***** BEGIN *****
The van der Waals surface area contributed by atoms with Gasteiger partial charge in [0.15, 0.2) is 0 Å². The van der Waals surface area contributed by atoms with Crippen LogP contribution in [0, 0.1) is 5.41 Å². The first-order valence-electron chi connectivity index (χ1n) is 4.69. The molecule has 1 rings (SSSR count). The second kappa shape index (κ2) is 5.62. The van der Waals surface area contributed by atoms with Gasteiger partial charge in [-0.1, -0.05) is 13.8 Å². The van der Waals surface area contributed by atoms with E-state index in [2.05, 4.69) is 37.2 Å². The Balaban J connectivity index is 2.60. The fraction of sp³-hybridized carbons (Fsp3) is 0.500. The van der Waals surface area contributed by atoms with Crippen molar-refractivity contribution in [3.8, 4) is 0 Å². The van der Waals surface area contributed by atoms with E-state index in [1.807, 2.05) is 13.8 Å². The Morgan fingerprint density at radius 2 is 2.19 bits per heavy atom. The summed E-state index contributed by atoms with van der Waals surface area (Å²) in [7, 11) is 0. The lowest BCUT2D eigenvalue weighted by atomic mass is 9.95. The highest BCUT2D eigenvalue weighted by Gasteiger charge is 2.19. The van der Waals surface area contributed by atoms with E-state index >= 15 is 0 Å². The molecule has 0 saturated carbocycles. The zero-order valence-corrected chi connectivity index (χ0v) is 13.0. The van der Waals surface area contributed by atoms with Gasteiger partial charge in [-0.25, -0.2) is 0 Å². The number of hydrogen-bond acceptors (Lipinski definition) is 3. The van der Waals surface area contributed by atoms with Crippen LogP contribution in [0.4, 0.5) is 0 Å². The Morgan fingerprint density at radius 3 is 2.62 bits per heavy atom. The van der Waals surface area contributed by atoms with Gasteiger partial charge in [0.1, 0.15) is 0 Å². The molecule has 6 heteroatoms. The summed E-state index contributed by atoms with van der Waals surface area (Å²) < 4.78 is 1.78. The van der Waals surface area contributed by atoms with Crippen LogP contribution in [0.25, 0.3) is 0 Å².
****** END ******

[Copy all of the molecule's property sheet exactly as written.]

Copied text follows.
The van der Waals surface area contributed by atoms with Gasteiger partial charge in [0.15, 0.2) is 0 Å². The van der Waals surface area contributed by atoms with Crippen LogP contribution in [0, 0.1) is 5.41 Å². The first-order valence-electron chi connectivity index (χ1n) is 4.69. The molecule has 1 rings (SSSR count). The second kappa shape index (κ2) is 5.62. The van der Waals surface area contributed by atoms with Gasteiger partial charge in [-0.1, -0.05) is 13.8 Å². The van der Waals surface area contributed by atoms with E-state index in [2.05, 4.69) is 37.2 Å². The Balaban J connectivity index is 2.60. The fraction of sp³-hybridized carbons (Fsp3) is 0.500. The van der Waals surface area contributed by atoms with Crippen molar-refractivity contribution in [3.8, 4) is 0 Å². The van der Waals surface area contributed by atoms with E-state index in [1.807, 2.05) is 13.8 Å². The Morgan fingerprint density at radius 2 is 2.19 bits per heavy atom. The summed E-state index contributed by atoms with van der Waals surface area (Å²) in [7, 11) is 0. The lowest BCUT2D eigenvalue weighted by atomic mass is 9.95. The highest BCUT2D eigenvalue weighted by Gasteiger charge is 2.19. The van der Waals surface area contributed by atoms with E-state index >= 15 is 0 Å². The molecule has 0 saturated carbocycles. The zero-order valence-corrected chi connectivity index (χ0v) is 13.0. The van der Waals surface area contributed by atoms with Gasteiger partial charge in [-0.25, -0.2) is 0 Å². The number of hydrogen-bond acceptors (Lipinski definition) is 3. The van der Waals surface area contributed by atoms with Crippen LogP contribution in [0.4, 0.5) is 0 Å². The Morgan fingerprint density at radius 3 is 2.62 bits per heavy atom. The van der Waals surface area contributed by atoms with Gasteiger partial charge in [0.1, 0.15) is 0 Å². The molecule has 6 heteroatoms. The summed E-state index contributed by atoms with van der Waals surface area (Å²) < 4.78 is 1.78. The van der Waals surface area contributed by atoms with Crippen LogP contribution in [0.25, 0.3) is 0 Å².